– Phil Rynda, character designer for Cartoon Network’s “Billy & Mandy’s Big Boogey Adventure” (“The Grim Adventures of Billy & Mandy”), from Cartoon Network Studios

Other notables include Sang-Jin Kim, an animator on Avatar: The Last Airbender (okay, that one’s with Nickelodeon, but you can’t fault a gal for being pleased at Avatar getting some recognition), and Cartoon Network animators Sihanouk Mariona and Thomas Smith pulling down awards for projects with ShadowMachine films.

On a related-but-not-really note, I keep forgetting to mention that Ben 10: Secret of the Omnitrix (the recent hour-long animated movie) dominated the ratings for boys ages 6-11 on its premiere night (Friday, August 10th). I wasn’t all that surprised, but the press release I received about it used lots of exclamation points and a large font, so I guess it’s even more exciting than I thought.

Clearly, Cartoon Network is on a roll. Congrats to the Emmy winners, and let’s see what you come up with next!

2007 prime-time Emmy nominations announced

Yesterday marked the announcement of this year’s prime-time Emmy nominees, and so this seems like a good time to confess that I’m a total awards show junkie. Can’t get enough of ‘em. I mean, there are always shows I love which are overlooked by the awards committee(s), but sometimes the right show is recognized and there’s nothing quite like seeing something you really enjoy being recognized for the hard work that goes into it.

(The fact that you can also see a bunch of expensive dresses, outrageous hairdos, and funny commercials doesn’t hurt, either.)

Anyway, Animated News was on the scene immediately with the list of animation nominees.

Outstanding Animated Program (Programming Less Than One Hour)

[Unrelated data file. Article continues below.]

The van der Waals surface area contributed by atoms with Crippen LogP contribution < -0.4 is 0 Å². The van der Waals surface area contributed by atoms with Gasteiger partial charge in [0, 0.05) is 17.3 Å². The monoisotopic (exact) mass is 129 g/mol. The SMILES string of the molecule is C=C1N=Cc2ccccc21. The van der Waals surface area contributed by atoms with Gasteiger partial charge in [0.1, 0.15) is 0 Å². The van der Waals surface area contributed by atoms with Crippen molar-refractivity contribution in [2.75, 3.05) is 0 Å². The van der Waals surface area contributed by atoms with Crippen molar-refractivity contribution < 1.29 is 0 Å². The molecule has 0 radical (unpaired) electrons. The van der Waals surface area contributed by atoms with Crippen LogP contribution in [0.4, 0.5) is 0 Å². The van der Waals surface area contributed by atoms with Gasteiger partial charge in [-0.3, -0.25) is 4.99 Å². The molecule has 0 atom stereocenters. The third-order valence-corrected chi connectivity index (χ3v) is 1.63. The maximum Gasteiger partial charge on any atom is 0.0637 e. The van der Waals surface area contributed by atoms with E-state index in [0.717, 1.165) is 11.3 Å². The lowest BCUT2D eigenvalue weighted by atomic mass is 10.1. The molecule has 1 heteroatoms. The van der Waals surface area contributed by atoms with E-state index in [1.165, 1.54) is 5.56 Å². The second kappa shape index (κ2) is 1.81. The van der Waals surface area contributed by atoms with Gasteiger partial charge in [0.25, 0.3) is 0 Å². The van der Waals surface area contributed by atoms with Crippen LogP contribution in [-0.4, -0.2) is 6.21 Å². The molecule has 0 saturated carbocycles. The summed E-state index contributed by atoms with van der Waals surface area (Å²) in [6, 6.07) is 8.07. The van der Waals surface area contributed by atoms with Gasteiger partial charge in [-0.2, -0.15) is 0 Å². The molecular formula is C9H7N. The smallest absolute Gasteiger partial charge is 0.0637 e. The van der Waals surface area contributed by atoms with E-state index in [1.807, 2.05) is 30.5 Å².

Avatar: The Last Airbender – “City Of Walls And Secrets” (Nickelodeon Animation Studio)
Robot Chicken – “Lust For Puppets” (ShadowMachine Films)
South Park – “Make Love, Not Warcraft” (Central Productions)
SpongeBob SquarePants – “Bummer Vacation / Wig Struck” (Nickelodeon Animation Studio with United Plankton Pictures, Inc.)
The Simpsons – “The Haw-Hawed Couple” (Gracie Films with 20th Century Fox)

My take: I think Avatar deserves to win, but I don’t know that it will. There’s been a lot of buzz about Robot Chicken, and with the Simpsons movie about to come out—despite the series having been around forever—people are sort of rediscovering it. So I just don’t know.

Outstanding Animated Program (Programming One Hour Or More)
Foster’s Home For Imaginary Friends – “Good Wilt Hunting” (Cartoon Network Studios)
Hellboy Animated: Sword Of Storms (Starz Media with Revolution Studios)
Secrets Of The Deep (Impossible Pictures with Discovery Channel)
Camp Lazlo – “Where’s Lazlo?” (Cartoon Network Studios)

My take: If Foster’s doesn’t win this one, my faith in a just deity will be shaken. I know I went into that one already loving Foster’s, but Good Wilt Hunting was even better than I expected it to be. To me, it’s the clear front-runner. But I don’t get to vote. (Which is a travesty in and of itself. Clearly.)

The 2007 Emmy Awards Show will air this year on Sunday, September 16th at 8:00 PM. Mark your calendars and get ready to make fun of famous people. (Oops. Did I say that last part out loud? My bad.)